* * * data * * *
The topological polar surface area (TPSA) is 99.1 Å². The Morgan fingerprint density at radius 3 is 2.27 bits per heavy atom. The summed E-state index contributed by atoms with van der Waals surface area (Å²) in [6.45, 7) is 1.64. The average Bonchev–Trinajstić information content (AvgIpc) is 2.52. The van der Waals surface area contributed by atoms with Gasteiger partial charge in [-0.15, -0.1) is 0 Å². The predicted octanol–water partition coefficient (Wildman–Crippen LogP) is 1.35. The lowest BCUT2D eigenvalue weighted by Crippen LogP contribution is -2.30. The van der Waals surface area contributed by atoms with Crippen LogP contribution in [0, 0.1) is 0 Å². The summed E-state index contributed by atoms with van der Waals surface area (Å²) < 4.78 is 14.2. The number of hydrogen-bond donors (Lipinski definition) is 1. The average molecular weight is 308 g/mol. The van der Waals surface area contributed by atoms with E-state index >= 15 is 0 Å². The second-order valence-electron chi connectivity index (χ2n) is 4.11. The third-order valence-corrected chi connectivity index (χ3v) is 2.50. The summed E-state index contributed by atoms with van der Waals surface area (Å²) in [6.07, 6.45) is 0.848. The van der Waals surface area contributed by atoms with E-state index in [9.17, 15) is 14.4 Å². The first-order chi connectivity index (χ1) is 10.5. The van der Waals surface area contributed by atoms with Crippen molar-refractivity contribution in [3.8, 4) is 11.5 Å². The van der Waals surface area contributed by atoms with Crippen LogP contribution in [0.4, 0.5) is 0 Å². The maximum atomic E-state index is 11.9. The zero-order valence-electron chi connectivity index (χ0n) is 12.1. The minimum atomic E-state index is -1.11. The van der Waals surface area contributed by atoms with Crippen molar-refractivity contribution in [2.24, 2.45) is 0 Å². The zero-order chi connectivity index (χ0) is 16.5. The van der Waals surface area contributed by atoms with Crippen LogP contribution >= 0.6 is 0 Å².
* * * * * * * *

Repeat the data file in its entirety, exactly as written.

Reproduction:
The topological polar surface area (TPSA) is 99.1 Å². The Morgan fingerprint density at radius 3 is 2.27 bits per heavy atom. The summed E-state index contributed by atoms with van der Waals surface area (Å²) in [6.45, 7) is 1.64. The average Bonchev–Trinajstić information content (AvgIpc) is 2.52. The van der Waals surface area contributed by atoms with Gasteiger partial charge in [-0.15, -0.1) is 0 Å². The predicted octanol–water partition coefficient (Wildman–Crippen LogP) is 1.35. The lowest BCUT2D eigenvalue weighted by Crippen LogP contribution is -2.30. The van der Waals surface area contributed by atoms with Crippen LogP contribution in [0, 0.1) is 0 Å². The summed E-state index contributed by atoms with van der Waals surface area (Å²) < 4.78 is 14.2. The number of hydrogen-bond donors (Lipinski definition) is 1. The average molecular weight is 308 g/mol. The van der Waals surface area contributed by atoms with E-state index >= 15 is 0 Å². The second-order valence-electron chi connectivity index (χ2n) is 4.11. The third-order valence-corrected chi connectivity index (χ3v) is 2.50. The summed E-state index contributed by atoms with van der Waals surface area (Å²) in [6.07, 6.45) is 0.848. The van der Waals surface area contributed by atoms with E-state index in [9.17, 15) is 14.4 Å². The first-order chi connectivity index (χ1) is 10.5. The van der Waals surface area contributed by atoms with Crippen molar-refractivity contribution in [3.8, 4) is 11.5 Å². The van der Waals surface area contributed by atoms with Crippen LogP contribution in [0.4, 0.5) is 0 Å². The maximum atomic E-state index is 11.9. The zero-order valence-electron chi connectivity index (χ0n) is 12.1. The minimum atomic E-state index is -1.11. The van der Waals surface area contributed by atoms with Crippen molar-refractivity contribution in [2.24, 2.45) is 0 Å². The zero-order chi connectivity index (χ0) is 16.5. The van der Waals surface area contributed by atoms with Crippen LogP contribution >= 0.6 is 0 Å².